In support of the contribution of health insurance to breast cancer mortality, is recent evidence of the effect of Medicaid expansion on rates of screening mammography. Screening mammography is important because if breast cancer is diagnosed early, treatment can begin before cancer cells have proliferated. Toyoda et al. found that mammography screening rates were significantly higher in states that expanded Medicaid than states that did not (14). Le Blanc et al. examined breast cancer stage, race/ethnicity, age, and insurance status using SEER data from 2007 to 2016. This allowed a comparison before and after the 2010 passage of the Affordable Care Act, which gave states the option of expanding Medicaid (15). The authors found that Medicaid expansion was associated with reduced incidence of advanced breast cancer, with Black women and women under 50 years of age achieving the greatest benefit. The incidence rates of Black women in expansion states decreased from 24.6 to 21.6%, compared to 27.4–27.5% in states that did not expand Medicaid (15).

There are policies and practices beyond healthcare that have influenced breast cancer inequities. The cleavages of Jim Crow policies, state and local laws that were adopted to oppress Black Americans and enforce segregation, continue to manifest today, including in breast cancer outcomes. For example, Krieger et al. examined whether breast cancer outcomes differed by birth in a Jim Crow state. They found that Black women who were born in Jim Crow states had poorer breast cancer outcomes, including more aggressive forms of cancer, compared to white women, regardless of their state of birth (16).

Health inequities, such as racial differences in breast cancer mortality, are strongly influenced by neighborhood context, including access to health promotive resources such as full-service grocery stores and safe places to recreate, in addition to preventative healthcare (10). Social environmental stressors, especially chronic exposure to these stressors, play a critical role in racial/ethnic breast cancer inequities. Researchers have documented the extent to which chronic stressors are deleterious to human health through their activation of a cascade of physiological reactions such as the release of hormones. Yet, the same adaptive mechanisms that allow individuals to escape life-threatening situations, such as increased blood pressure, are associated with poor health outcomes when activated chronically. Chronic activation of the physiological stress response system is associated with poor immune system functioning, which could contribute to negative cancer outcomes (1720).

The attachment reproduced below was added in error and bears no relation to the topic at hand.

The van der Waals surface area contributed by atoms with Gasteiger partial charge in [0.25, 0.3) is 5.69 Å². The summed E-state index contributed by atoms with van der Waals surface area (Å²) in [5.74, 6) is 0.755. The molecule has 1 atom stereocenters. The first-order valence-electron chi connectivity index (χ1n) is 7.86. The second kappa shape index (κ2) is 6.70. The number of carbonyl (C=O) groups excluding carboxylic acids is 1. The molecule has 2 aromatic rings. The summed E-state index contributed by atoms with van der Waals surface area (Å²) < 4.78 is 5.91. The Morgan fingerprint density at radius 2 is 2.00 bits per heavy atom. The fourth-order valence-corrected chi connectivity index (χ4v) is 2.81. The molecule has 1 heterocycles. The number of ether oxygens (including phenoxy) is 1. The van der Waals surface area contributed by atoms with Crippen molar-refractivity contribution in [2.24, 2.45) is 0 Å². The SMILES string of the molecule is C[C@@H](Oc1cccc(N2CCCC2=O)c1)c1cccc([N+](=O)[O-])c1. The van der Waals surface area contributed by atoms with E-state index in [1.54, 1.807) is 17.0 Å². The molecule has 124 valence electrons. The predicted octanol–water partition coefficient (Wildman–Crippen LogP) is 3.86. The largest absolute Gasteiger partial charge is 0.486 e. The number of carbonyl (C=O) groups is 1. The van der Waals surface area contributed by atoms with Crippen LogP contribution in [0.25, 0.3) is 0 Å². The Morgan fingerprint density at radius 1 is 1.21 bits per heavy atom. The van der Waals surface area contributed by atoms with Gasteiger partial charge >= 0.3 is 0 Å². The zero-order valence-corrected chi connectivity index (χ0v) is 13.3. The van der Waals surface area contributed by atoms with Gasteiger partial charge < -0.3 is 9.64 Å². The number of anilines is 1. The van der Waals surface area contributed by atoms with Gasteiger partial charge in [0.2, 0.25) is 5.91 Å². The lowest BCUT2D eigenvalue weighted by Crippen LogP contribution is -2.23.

As technology and analysis tools are refined, researchers are better able to delineate the effects of the social environment on cancer incidence and the social patterning of cancer. For example, scholars have demonstrated the role of epigenetics in the occurrence of cancer and differential vulnerability to cancer across race/ethnicity (21). Epigenetic changes, or those that occur through changes in how genes are expressed rather than through changes in underlying gene sequence, represent a potential route through which the social environment affects physiological responses. Linnenbringer et al. link this to breast cancer mortality disparities by suggesting that weathering (i.e., wearing down over time) of the body's stress response system may contribute to the expression of breast cancer subtypes with less favorable outcomes (22).

It is clear that without addressing the barriers imposed by social determinants of health such as racism, housing stability, and access to quality education, it is highly likely that observed racial disparities in breast cancer will persist, even as screening and treatment improve [(23, 24); see Figure 1].


Figure 1. Social factors that influence differential breast cancer disparities by race.

Healthcare Inequities